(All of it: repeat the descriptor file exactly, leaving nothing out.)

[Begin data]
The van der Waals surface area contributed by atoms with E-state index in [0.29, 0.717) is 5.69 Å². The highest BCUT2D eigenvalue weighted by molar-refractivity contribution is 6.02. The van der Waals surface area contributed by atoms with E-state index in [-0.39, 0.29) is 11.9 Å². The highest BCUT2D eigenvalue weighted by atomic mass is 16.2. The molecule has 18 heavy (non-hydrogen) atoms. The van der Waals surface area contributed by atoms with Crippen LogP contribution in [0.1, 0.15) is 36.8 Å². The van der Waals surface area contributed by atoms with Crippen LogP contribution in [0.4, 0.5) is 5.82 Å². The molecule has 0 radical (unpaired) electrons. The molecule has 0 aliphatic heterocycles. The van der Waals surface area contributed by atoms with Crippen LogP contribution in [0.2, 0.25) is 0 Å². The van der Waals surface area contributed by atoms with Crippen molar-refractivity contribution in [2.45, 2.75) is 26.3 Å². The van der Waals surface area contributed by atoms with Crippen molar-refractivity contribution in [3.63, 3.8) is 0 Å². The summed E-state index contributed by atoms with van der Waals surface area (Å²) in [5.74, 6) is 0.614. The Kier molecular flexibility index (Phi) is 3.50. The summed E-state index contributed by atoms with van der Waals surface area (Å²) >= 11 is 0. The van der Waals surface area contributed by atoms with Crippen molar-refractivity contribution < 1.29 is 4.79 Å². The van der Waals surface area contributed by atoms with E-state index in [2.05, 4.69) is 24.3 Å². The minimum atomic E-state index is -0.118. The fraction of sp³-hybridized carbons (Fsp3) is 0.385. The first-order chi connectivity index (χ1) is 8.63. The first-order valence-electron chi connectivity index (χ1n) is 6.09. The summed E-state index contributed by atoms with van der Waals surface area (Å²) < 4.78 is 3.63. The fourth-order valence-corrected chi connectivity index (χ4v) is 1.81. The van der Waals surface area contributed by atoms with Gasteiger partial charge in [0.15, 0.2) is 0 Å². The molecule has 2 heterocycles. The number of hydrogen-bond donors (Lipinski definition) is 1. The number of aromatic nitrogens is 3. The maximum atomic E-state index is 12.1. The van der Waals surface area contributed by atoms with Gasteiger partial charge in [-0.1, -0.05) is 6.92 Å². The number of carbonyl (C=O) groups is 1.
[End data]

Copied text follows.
The van der Waals surface area contributed by atoms with E-state index in [0.29, 0.717) is 5.69 Å². The highest BCUT2D eigenvalue weighted by molar-refractivity contribution is 6.02. The van der Waals surface area contributed by atoms with E-state index in [-0.39, 0.29) is 11.9 Å². The highest BCUT2D eigenvalue weighted by atomic mass is 16.2. The molecule has 18 heavy (non-hydrogen) atoms. The van der Waals surface area contributed by atoms with Crippen LogP contribution in [0.1, 0.15) is 36.8 Å². The van der Waals surface area contributed by atoms with Crippen LogP contribution in [0.4, 0.5) is 5.82 Å². The molecule has 0 radical (unpaired) electrons. The molecule has 0 aliphatic heterocycles. The van der Waals surface area contributed by atoms with Crippen LogP contribution in [0.2, 0.25) is 0 Å². The van der Waals surface area contributed by atoms with Crippen molar-refractivity contribution in [2.45, 2.75) is 26.3 Å². The van der Waals surface area contributed by atoms with Crippen molar-refractivity contribution in [3.63, 3.8) is 0 Å². The summed E-state index contributed by atoms with van der Waals surface area (Å²) in [5.74, 6) is 0.614. The Kier molecular flexibility index (Phi) is 3.50. The summed E-state index contributed by atoms with van der Waals surface area (Å²) >= 11 is 0. The van der Waals surface area contributed by atoms with Crippen molar-refractivity contribution < 1.29 is 4.79 Å². The van der Waals surface area contributed by atoms with E-state index in [2.05, 4.69) is 24.3 Å². The minimum atomic E-state index is -0.118. The fraction of sp³-hybridized carbons (Fsp3) is 0.385. The first-order chi connectivity index (χ1) is 8.63. The first-order valence-electron chi connectivity index (χ1n) is 6.09. The summed E-state index contributed by atoms with van der Waals surface area (Å²) < 4.78 is 3.63. The fourth-order valence-corrected chi connectivity index (χ4v) is 1.81. The van der Waals surface area contributed by atoms with Gasteiger partial charge in [0.15, 0.2) is 0 Å². The molecule has 2 heterocycles. The number of hydrogen-bond donors (Lipinski definition) is 1. The number of aromatic nitrogens is 3. The maximum atomic E-state index is 12.1. The van der Waals surface area contributed by atoms with Gasteiger partial charge in [-0.1, -0.05) is 6.92 Å². The number of carbonyl (C=O) groups is 1.